“You have a signature requirement, but the Division of Elections has no way to verify the signatures,” he said. “Then you have a witness requirement, but the Division of Elections doesn’t verify the signature of the witness, and doesn’t even verify that the witness lives in Alaska, or is even a real person.”

Wielechowski said one potential solution to this problem is through a process called ballot curing. In 24 states, officials will notify residents if there is an issue with their ballot and allow them to make any needed changes before counting it. Currently, in Alaska, the state will notify someone by mail if their ballot is rejected, 10 days after the election is certified.

“That’s something I think the Division of Elections needs to look into,” Wielechowski said. “I know in the Legislature, we had legislation to allow ballot cure. Unfortunately it didn’t pass. But I’m curious if the Division of Elections has the emergency regulatory authority to just enact that on its own. We’re talking about a fundamental right — one of the most fundamental rights that any person has in a democracy is the right to vote.”

Sen. Olson thinks the state also needs to put more resources toward outreach in Native communities, where residents are less connected and many speak a language other than English.

“I think there was only one announcement I heard on the radio out here in Golovin trying to get people out to vote,” Olson said.

The high rate of rural ballot rejections is also drawing criticism from advocacy nonprofit Native Peoples Action. In a letter to Gov. Mike Dunleavy, Lt. Gov. Kevin Meyer and the Legislature, the group outlined several requests to solve the issue, including an explanation for the high rejection rate, allowing for ballot curing and a “special hearing on the failures of this by-mail election.”

“By rejecting an astounding number of special election primary ballots, the State of Alaska is silencing the voices of our people who turn out to vote, many who are already facing increased barriers to voting access,” said Kendra Kloster, executive director of Native Peoples Action. “We call on Alaska’s leadership to heed the call from Alaskans: take action to ensure that when our people turn out to vote that all our voices are heard and our votes are counted. Without a voting system that will ensure all Alaskan voices are counted and heard, the State of Alaska is failing our people.”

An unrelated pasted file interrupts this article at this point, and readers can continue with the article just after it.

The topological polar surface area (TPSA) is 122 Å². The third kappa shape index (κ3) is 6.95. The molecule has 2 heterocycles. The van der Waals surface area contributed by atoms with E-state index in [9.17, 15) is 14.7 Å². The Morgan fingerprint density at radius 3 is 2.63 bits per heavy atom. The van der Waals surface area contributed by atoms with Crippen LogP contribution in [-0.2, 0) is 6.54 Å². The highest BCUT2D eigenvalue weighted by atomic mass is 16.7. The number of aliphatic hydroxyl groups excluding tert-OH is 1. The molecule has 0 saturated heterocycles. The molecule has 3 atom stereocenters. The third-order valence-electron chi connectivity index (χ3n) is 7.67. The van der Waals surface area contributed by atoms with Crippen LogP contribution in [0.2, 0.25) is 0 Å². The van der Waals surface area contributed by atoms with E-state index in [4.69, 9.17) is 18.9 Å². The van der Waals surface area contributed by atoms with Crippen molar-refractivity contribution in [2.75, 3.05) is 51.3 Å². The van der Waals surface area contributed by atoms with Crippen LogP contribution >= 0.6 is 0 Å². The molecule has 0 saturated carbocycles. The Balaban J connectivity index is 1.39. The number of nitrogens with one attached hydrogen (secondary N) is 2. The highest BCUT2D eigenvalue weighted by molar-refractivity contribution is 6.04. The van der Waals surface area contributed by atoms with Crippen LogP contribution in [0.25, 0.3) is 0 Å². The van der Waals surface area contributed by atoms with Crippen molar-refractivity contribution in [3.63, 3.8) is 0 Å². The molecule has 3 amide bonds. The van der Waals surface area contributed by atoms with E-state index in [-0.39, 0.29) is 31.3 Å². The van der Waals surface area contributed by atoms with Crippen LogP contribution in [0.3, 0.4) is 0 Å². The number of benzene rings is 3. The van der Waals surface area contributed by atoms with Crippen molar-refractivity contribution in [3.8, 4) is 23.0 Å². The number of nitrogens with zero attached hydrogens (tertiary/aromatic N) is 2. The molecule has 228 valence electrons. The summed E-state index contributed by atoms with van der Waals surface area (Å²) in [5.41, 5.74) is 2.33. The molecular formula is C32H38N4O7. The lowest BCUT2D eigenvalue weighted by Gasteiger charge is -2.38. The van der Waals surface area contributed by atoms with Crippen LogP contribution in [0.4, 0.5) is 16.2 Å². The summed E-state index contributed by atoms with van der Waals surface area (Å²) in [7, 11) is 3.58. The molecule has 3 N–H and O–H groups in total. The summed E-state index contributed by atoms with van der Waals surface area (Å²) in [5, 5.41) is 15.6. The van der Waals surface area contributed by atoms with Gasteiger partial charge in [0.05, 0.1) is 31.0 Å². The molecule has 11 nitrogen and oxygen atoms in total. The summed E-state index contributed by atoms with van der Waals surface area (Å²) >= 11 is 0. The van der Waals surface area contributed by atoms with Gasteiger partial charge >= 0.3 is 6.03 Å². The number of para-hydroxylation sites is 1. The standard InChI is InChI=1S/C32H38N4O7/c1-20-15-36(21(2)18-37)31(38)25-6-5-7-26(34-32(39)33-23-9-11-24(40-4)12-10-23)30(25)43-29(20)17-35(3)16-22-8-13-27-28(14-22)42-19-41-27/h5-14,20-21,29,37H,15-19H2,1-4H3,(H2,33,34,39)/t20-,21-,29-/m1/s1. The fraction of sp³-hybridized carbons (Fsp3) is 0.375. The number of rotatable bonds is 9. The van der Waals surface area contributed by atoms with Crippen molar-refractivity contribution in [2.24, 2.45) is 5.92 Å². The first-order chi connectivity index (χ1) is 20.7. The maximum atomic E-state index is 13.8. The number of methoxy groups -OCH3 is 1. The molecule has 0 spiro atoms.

Historically, elections in Alaska can be close, with Rep. Bryce Edgmon’s election in 2006 being decided by a coin toss and Rep. Bart LeBon winning his election by one vote in 2018, a matter that reached the Alaska Supreme Court. Wielechowski said those razor-thin margins also underscore the need to ensure that every Alaska ballot is counted.

With three more statewide elections set to happen this year, Wielechowski said if the Division of Elections can’t address this issue, a special session of the Legislature may be required.

Editor’s note: This story has been updated with details from a letter from the advocacy nonprofit Native Peoples Action.

Alaska Public Media